The Google Art Project offers high-resolution images of more than 40,000 works of art from 200 institutions across the globe, including the Metropolitan Museum of Art, the Musee d’Orsay and the Tate Modern.
The project allows online visitors to zoom in and explore the art, save a work of art in their personal “gallery,” share it with friends or start a Google hangout to discuss a particular piece with others.
Each piece of artwork comes accompanied by a description of the artist, the medium and information about the work’s creation. For some works, viewers can watch videos or listen to audio files, or trace where the artist was born and died on a map.
“[The Google Art Project] uses a combination of various Google technologies and information provided by our museum partners to really create a unique online experience, so people can explore a wide range of artwork at brushstroke-level detail,” Google spokesperson Rebecca Ginsberg said.
Connie Wolf ’81, director of the Cantor Arts Center, said that Google contacted Cantor about a possible partnership in the fall, with the works uploaded on April 3. Wolf said she was “really excited” about the opportunity to add some of Cantor’s works to the project.
“We [are becoming] part of the dialogue about art around the world that’s accessible,” Wolf said. “We’re just so happy to be part of that and to make sure that the work in our collection is accessible to people all over the world.”
According to Wolf, the 105 works that were chosen for the Google Art Project are representative of the museum’s 36,000-item collection. Selected works range from “Brothel Scene (Dans le Salon d’une Maison Close),” a monotype by Edgar Degas, to “Georgia Granite Circle,” a marble sculpture created by Richard Long.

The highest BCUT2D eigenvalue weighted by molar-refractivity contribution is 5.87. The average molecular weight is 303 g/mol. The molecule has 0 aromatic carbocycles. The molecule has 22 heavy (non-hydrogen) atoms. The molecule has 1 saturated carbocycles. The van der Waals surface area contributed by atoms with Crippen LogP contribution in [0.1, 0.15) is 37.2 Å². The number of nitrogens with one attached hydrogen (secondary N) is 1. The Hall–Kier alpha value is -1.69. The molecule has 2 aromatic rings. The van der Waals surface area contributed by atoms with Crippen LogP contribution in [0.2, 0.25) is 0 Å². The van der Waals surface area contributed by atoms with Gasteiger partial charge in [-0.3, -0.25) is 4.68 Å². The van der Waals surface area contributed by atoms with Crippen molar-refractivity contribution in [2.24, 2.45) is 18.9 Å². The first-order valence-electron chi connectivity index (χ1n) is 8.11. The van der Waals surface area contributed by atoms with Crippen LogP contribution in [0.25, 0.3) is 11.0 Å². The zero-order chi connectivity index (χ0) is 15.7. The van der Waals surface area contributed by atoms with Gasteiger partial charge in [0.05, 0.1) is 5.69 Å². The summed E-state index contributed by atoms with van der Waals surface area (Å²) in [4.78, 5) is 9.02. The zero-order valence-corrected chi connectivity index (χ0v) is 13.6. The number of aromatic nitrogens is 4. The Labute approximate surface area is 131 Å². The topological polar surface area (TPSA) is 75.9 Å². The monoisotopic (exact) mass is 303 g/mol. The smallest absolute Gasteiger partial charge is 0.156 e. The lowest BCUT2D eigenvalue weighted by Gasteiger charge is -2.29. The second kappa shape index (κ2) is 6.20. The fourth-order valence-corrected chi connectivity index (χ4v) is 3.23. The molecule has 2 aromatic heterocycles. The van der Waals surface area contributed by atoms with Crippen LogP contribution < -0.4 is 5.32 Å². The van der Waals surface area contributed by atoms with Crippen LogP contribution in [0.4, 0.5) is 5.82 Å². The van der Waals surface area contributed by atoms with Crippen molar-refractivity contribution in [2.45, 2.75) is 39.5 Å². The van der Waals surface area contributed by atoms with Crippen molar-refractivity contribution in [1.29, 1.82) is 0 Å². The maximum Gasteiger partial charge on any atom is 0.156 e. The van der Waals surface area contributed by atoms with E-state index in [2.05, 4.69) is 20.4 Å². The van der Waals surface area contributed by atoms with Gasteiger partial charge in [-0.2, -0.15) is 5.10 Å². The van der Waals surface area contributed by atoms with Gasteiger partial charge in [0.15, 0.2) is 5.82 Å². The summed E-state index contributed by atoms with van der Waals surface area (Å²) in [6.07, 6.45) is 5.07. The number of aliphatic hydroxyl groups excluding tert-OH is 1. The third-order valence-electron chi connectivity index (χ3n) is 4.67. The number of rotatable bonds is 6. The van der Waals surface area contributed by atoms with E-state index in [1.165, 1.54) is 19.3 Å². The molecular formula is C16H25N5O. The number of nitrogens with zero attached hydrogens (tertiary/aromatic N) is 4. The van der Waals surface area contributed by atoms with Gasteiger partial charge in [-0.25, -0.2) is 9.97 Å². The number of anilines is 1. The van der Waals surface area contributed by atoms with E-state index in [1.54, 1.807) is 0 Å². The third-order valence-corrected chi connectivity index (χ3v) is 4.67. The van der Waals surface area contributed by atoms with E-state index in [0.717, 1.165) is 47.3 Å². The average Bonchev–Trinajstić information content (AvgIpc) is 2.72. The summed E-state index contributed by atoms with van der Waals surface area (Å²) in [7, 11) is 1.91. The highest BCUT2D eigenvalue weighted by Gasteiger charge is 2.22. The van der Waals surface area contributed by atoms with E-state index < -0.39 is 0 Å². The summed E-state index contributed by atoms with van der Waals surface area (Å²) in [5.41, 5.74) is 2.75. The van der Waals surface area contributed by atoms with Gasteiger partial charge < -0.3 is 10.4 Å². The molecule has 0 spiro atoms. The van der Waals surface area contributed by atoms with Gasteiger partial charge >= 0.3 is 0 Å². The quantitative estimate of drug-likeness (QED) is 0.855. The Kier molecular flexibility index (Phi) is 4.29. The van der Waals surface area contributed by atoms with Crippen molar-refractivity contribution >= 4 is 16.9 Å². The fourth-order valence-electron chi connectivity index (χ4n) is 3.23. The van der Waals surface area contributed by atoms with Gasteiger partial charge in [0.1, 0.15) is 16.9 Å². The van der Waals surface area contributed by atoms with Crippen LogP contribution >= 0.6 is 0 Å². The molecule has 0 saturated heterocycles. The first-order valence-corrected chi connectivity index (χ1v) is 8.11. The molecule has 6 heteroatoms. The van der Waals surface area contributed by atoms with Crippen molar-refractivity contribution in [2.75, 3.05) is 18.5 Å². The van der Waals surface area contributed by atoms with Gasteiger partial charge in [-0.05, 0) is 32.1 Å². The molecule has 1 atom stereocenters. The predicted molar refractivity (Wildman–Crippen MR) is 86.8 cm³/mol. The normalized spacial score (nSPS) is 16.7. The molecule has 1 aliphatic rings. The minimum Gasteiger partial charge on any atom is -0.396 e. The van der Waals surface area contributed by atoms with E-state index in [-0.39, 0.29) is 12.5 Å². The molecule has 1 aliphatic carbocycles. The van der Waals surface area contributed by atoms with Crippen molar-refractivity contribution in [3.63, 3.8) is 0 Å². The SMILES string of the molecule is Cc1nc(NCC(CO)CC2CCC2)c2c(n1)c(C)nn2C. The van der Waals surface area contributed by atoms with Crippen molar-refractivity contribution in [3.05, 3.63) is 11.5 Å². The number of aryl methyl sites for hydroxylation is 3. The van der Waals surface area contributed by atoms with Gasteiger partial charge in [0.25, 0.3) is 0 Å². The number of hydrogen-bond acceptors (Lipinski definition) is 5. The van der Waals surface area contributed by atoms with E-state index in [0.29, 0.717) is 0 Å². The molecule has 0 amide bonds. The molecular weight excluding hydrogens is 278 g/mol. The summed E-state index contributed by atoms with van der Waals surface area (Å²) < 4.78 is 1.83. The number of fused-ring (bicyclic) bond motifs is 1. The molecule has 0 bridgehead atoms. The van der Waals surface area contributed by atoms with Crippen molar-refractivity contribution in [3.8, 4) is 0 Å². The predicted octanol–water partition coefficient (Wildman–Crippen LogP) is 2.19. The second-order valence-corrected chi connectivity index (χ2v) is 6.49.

“The Cantor is such an encyclopedic museum—it covers so many continents, so many thousands of years, so many kinds of styles,” Wolf said. “We decided that we were looking at each department of the museum, having 10 objects in it to give a flavor of what we do, so people could learn a little bit about the museum.”
Wolf referenced The Last Spike, a golden ceremonial spike that was forged in San Francisco and connected the Central Pacific and Union Pacific railroads, as one of the collection’s more famous pieces that is now available online.
“Having the gold spike there really speaks about the history of the museum, the history of the campus and of America, so it’s very exciting to have that,” Wolf said.
While Wolf expressed enthusiasm about sharing some of Cantor’s artwork with viewers around the world, Nancy Troy, chair of the Department of Art and Art History, emphasized various differences between viewing a piece of art online and in person, including the scale of the work, the accuracy of the colors and the relationship of the individual object to the works around it.
“Many of these features of your visit to a museum signify that the work you’re seeing is special, that they are valuable and that these objects have a cultural value,” Troy said.
Troy claimed that as more art becomes widely available for online viewing, museums will have to convince visitors of the merits of seeing art in person and may struggle to “retain the freshness” of works that can be viewed online in high-definition.
“I think it is up to museums to help potential visitors understand the difference in experience and kind of mediate the widespread availability and reproducibility of the objects,” Troy said.
While Troy acknowledged uncertainty over whether or not art students will take advantage of Cantor’s online offerings, Ginsberg said that Google was optimistic about the collaboration.
“We were thrilled to partner with Stanford on this. The collection is obviously amazing,” Ginsberg said. “We have a long history with Stanford. It’s our neighbor out there and so we’re glad that they were interested in joining the project.”